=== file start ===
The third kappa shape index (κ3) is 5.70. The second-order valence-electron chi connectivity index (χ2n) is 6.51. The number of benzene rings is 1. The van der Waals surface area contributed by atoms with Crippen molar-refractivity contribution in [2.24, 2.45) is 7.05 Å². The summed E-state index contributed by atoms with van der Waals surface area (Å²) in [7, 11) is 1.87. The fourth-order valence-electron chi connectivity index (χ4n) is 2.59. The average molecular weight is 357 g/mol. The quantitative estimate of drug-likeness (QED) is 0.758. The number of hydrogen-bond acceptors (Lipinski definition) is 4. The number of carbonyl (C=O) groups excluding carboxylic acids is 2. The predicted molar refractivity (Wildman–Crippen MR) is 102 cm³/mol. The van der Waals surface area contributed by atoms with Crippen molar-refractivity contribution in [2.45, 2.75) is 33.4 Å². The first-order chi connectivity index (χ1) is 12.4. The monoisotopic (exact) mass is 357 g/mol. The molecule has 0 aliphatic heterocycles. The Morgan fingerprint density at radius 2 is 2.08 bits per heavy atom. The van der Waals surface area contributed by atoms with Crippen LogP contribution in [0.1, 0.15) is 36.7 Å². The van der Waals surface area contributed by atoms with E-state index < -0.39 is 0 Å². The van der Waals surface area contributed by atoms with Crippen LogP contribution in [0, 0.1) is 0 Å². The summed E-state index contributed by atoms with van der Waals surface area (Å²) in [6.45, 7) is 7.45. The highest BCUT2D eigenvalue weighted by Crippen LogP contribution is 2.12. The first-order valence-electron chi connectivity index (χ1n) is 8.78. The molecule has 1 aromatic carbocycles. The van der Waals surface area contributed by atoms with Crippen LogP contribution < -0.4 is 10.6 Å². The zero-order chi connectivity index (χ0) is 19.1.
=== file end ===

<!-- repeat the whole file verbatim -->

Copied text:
The third kappa shape index (κ3) is 5.70. The second-order valence-electron chi connectivity index (χ2n) is 6.51. The number of benzene rings is 1. The van der Waals surface area contributed by atoms with Crippen molar-refractivity contribution in [2.24, 2.45) is 7.05 Å². The summed E-state index contributed by atoms with van der Waals surface area (Å²) in [7, 11) is 1.87. The fourth-order valence-electron chi connectivity index (χ4n) is 2.59. The average molecular weight is 357 g/mol. The quantitative estimate of drug-likeness (QED) is 0.758. The number of hydrogen-bond acceptors (Lipinski definition) is 4. The number of carbonyl (C=O) groups excluding carboxylic acids is 2. The predicted molar refractivity (Wildman–Crippen MR) is 102 cm³/mol. The van der Waals surface area contributed by atoms with Crippen molar-refractivity contribution in [2.45, 2.75) is 33.4 Å². The first-order chi connectivity index (χ1) is 12.4. The monoisotopic (exact) mass is 357 g/mol. The molecule has 0 aliphatic heterocycles. The Morgan fingerprint density at radius 2 is 2.08 bits per heavy atom. The van der Waals surface area contributed by atoms with Crippen LogP contribution in [0.1, 0.15) is 36.7 Å². The van der Waals surface area contributed by atoms with E-state index < -0.39 is 0 Å². The van der Waals surface area contributed by atoms with Crippen LogP contribution in [0, 0.1) is 0 Å². The summed E-state index contributed by atoms with van der Waals surface area (Å²) in [6.45, 7) is 7.45. The highest BCUT2D eigenvalue weighted by Crippen LogP contribution is 2.12. The first-order valence-electron chi connectivity index (χ1n) is 8.78. The molecule has 1 aromatic carbocycles. The van der Waals surface area contributed by atoms with Crippen LogP contribution < -0.4 is 10.6 Å². The zero-order chi connectivity index (χ0) is 19.1.